As veterinary staff, we are all too aware of how difficult it can be to help owners understand the importance of pet dental health care.
To our trained eyes, it is obvious that most pets do not have healthy mouths. It frustrates us that their owners can’t see this, and won’t book their pets in for dental work that is so sorely needed (literally!).
One major reason that owners don’t recognise dental problems is that it is hidden, in the dark, inside the mouth. Even if the owner has a peek inside the mouth, they are often totally unaware of what is normal and what is trouble.
About 80% of dogs and cats over the age of three have some form of oral or dental pathology that needs treatment to relieve infection and pain. So, even if owners check their pet’s mouth, tartar deposits, red gums and gingival recession don’t always ring alarm bells as they are so common. Even bad breath, which is a sign of infection, is dismissed as a normal thing (ever heard the term ‘dog’s breath’ used as a compliment? Me neither!).
In short, most pet owners don’t know their pet has dental issues. Many practices are doing an awesome job of educating owners, using charts, dental models, posters and information handouts on the perils of dental disease. But there is one more thing owners really need to know. One thing they don’t realise that makes all the difference in the world…..
Pets with severe dental disease will continue to eat DESPITE their pain.
It’s that simple. We can spend hours going through the details of dental disease, the risks to health, and the discomfort and infection our patients are living with. And some owners get it straight away. But many will think ‘Well, he is still eating okay, so it CAN’T be that serious, huh? It can’t really be bad enough to need an anaesthetic, can it?’ Understandable, as eating is something we associate with being healthy. But this can be a dangerous assumption.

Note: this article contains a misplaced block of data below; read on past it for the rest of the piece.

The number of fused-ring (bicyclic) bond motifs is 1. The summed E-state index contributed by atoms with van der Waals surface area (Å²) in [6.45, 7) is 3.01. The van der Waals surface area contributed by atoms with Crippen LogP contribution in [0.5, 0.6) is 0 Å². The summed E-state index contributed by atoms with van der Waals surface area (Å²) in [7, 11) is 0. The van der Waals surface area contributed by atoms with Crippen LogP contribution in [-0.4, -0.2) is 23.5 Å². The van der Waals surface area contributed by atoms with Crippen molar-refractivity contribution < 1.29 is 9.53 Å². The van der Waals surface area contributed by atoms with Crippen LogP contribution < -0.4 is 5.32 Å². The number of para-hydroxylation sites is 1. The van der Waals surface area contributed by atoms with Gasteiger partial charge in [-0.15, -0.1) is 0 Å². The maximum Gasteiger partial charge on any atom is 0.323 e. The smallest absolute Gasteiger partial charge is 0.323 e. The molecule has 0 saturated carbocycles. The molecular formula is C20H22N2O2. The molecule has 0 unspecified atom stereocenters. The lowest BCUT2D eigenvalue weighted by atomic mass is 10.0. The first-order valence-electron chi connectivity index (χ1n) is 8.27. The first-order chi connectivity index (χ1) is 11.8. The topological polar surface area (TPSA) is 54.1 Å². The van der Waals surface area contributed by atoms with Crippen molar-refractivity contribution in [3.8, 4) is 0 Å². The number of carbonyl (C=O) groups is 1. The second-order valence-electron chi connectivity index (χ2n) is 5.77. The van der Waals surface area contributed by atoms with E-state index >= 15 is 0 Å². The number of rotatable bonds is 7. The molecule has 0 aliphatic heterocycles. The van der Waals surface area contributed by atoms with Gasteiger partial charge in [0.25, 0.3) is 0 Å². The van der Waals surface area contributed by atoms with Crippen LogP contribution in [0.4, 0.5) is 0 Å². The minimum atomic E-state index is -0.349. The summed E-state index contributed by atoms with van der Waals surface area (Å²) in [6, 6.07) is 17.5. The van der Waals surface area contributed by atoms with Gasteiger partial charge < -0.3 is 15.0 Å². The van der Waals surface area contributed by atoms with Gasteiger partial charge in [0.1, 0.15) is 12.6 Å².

The truth is, animals are adept at hiding the signs of oral pain from us. A pet may not be able to hide the fact it is lame or has a draining abscess above its tail, but it can chew on one side, or even avoid chewing altogether (ever seen whole kibble in vomitus? Not an uncommon finding!). Animals will continue to eat until it becomes so painful that starving to death becomes more attractive. This means waiting until they show signs of pain when eating can result in them enduring months or years of the disease. When we help owners reframe the ‘he’s still eating’ response, the lights often come on, and they can then see what we see.
Helping owners realise that dogs and cats won’t tell them their mouths hurt makes the decision to treat the dental disease that bit easier to make.
Five top tips for helping owners understand the need for dental care
1. Bad breath is NOT normal.
Imagine if their partner, kids or friends smelt like their pet – they would definitely need a trip to the dentist! Bad breath means infection and pus.
2. Use words that truly describe what is going on.
Plaque, tartar and gum recession don’t sound dangerous to health, they are words we see every day on our toothpaste tubes. Use words like pus, infection and jaw bone destruction (which is why we can see tooth roots in periodontal disease).
3. Use human analogies.
Most people know how bad a toothache is, or a broken tooth, or bad ulcers in the mouth. What IS news to them is that dogs and cats have a very similar nerve supply. Things that hurt us will hurt their pets too. They are just better at hiding it than us.
4. Use pictures to show what is happening.
While photos and posters are effective at showing what dental disease looks like, taking a quick snap of their pet’s mouth in the examination room lets them see firsthand what their own pet is suffering from. It’s dark in there, and pets will wriggle and squirm, so take a photo (I use my smartphone camera) that they can look at properly while their pet relaxes. Text or email them a copy so they can show their partner later at home.
5. Remind them that animals will eat until they can’t.
Owners might point out that their pet is still eating, and this makes them sceptical of the need for dental treatment. Bring it up, and address the issue, to help them understand what is truly going on.
This post was originally published 31 Jul 2013